Farm Table says:
Soil application of Trichoderma asperellum GDFS1009 granules promotes growth and resistance to Fusarium graminearum in maize
What is the problem?
Fusarium (Fusarium graminearum), a common pathogenic fungus responsible for stalk rot in corn, causes significant damage to corn crop through interference in nutrient uptake, slowing harvest, and infecting corn ears. Researchers from Ministry of Agriculture, Shanghai, investigated if it can be controlled by using soil applications of Trichoderma (Trichoderma asperellum GDFS1009 strain), which can be used as a fungicide.
What did the research involve?
- graminearum strains were isolated from stalk rot-infected maize stem tissues.
- Two of the strains were maintained as spore suspensions in 30% glycerol at –80°C and used to inocculate plant tissues in culture and in potted seedlings.
- Culture and greenhouse soil application tests of asperellum as a biocontrol agent against F. graminearum disease were conducted.
- In-vivo treatments were assessed in culture by comparing growth of Fusarium and Trichoderma grown together on a plate over 48, 72, 96 and 120 h time periods and comparing colony growth of the respective microbe colonies grown in isolation.
- In-vitro treatments were assessed by growing plants in field plots over three consecutive years where no Trichoderma had been applied to the soil, in plots were 75 kg ha–1 Trichoderma had been applied to the soil and in plots where 75 kg ha–1 Trichoderma and fertiliser had been applied to the soil . The plants were inoculated with Fusarium in the soil around the roots when the plants reached the 3-5 leaf stage.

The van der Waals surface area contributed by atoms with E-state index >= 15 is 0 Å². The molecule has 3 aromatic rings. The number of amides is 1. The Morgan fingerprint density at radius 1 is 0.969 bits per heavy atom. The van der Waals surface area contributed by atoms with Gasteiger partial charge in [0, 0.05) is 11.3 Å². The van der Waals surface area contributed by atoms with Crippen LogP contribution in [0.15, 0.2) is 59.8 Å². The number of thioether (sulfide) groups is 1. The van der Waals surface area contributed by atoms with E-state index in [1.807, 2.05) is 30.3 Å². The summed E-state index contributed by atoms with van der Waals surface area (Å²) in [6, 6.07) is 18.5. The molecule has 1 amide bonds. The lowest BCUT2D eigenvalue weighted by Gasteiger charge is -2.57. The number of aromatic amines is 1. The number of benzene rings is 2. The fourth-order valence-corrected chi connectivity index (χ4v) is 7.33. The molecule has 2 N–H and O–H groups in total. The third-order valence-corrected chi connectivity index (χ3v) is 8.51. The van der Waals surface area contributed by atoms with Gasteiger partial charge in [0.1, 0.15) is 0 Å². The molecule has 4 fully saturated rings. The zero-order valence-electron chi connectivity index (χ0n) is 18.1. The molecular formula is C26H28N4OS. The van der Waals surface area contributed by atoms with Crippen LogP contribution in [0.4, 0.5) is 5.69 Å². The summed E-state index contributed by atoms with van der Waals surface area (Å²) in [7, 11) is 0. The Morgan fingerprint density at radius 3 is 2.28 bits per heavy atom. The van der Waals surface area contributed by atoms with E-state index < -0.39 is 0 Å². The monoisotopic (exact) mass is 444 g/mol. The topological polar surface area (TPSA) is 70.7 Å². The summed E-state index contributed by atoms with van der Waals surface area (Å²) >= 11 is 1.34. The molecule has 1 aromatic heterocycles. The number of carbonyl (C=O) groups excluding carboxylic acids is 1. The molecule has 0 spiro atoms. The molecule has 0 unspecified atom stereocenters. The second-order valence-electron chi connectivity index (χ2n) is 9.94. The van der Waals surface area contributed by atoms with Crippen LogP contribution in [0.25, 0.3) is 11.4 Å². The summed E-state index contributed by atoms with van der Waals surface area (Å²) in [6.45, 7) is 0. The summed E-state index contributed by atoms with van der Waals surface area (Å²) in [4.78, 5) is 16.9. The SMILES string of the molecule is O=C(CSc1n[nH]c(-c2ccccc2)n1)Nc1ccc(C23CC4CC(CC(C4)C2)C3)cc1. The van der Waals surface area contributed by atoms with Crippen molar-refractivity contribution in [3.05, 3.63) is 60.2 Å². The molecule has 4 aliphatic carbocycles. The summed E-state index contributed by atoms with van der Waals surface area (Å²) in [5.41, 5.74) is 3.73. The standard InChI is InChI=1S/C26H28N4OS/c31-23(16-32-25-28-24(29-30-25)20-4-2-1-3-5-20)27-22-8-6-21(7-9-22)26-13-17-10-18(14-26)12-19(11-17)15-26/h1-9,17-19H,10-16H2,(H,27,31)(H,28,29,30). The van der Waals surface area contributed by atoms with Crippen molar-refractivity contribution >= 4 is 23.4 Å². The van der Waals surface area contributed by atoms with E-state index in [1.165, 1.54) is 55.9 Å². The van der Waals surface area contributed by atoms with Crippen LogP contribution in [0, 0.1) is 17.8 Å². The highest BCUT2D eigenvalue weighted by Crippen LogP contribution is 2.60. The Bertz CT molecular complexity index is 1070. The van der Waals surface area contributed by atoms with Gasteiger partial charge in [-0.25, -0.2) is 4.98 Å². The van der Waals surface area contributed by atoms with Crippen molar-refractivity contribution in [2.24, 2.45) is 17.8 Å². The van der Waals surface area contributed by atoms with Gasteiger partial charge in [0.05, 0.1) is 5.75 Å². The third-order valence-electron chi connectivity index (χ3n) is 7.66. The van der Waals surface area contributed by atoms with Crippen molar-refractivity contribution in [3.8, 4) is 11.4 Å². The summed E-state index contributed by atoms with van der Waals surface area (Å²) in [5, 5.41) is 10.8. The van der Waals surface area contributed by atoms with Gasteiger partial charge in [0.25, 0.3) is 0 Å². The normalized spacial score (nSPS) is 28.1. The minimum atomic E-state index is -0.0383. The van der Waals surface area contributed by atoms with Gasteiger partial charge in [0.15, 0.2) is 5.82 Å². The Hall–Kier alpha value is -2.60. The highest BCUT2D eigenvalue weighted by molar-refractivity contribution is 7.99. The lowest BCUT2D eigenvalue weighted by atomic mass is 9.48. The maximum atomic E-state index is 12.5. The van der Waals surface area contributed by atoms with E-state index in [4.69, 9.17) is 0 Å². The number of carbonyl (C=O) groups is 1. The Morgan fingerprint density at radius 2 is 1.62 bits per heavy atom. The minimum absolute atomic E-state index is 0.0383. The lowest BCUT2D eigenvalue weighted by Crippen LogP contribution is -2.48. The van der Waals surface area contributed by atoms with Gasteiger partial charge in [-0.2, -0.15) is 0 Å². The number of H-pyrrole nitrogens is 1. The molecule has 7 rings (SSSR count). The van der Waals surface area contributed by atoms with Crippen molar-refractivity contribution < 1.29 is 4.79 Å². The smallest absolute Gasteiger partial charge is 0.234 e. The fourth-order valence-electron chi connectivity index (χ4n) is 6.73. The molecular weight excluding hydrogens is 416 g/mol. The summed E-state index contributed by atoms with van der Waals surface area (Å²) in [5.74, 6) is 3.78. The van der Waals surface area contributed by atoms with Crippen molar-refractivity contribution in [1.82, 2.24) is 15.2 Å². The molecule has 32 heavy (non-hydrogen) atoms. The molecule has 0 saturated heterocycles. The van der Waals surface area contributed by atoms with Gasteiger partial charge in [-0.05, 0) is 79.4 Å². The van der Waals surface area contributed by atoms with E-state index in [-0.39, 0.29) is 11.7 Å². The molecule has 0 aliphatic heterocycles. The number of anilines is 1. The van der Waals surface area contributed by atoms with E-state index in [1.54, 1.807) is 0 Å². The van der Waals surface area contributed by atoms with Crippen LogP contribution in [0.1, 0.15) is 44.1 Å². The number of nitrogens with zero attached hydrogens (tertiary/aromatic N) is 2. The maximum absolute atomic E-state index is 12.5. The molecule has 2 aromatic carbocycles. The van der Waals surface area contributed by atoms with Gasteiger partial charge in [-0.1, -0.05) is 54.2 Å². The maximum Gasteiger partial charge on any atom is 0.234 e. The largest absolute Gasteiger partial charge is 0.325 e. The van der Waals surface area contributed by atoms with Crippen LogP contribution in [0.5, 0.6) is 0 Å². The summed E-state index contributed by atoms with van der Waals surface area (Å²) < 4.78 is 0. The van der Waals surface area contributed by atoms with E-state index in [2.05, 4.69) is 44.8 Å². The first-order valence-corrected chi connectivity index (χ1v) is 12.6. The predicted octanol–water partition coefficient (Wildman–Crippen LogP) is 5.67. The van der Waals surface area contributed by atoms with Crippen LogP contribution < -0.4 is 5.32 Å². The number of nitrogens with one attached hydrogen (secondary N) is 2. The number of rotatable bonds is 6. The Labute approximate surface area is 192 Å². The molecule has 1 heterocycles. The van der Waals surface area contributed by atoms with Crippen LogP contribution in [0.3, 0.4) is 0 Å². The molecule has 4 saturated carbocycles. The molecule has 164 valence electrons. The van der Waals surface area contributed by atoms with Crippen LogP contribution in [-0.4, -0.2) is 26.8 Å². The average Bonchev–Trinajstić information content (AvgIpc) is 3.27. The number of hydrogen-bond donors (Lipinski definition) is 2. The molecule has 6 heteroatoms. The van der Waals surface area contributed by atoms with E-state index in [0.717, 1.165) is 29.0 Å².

- After 7-10 days, plant height, root length, and fresh weight were recorded and compared to negative control plants which had not been inoculated.
What were the key findings?
- The application of asperellum inhibited the mycelial growth of F. graminearium a rate of 60% in tissue culture and up to 53.7% in potted Zea maize seedlings.
- Height and growth of treated Zea maize plants also showed improvements compared to untreated control plants.
- The addition of fertiliser enhanced the benefits of plants treated with asperellum.
Where Trichoderma granules are applied to the soil over three consecutive seasons, significantly improved control of stalk rot was shown. In both the culture and the greenhouse tests, the T. asperellum appeared to out compete the F. graminearum for resources and reduced negative impact on the plant. According to He et al. (2019), an application of 45–75 kg ha–1 is recommended for the control of stalk rot when combined with 30 kg of NPK fertilizer at the sowing stage.
This paper was summarised by Luke Stafford (Bachelor of Biological Sciences with Honours – Botany and Genetics Majors (La Trobe University) and reviewed by Nickala Best (PhD Student (La Trobe University). Learn more about Luke and Nickala here.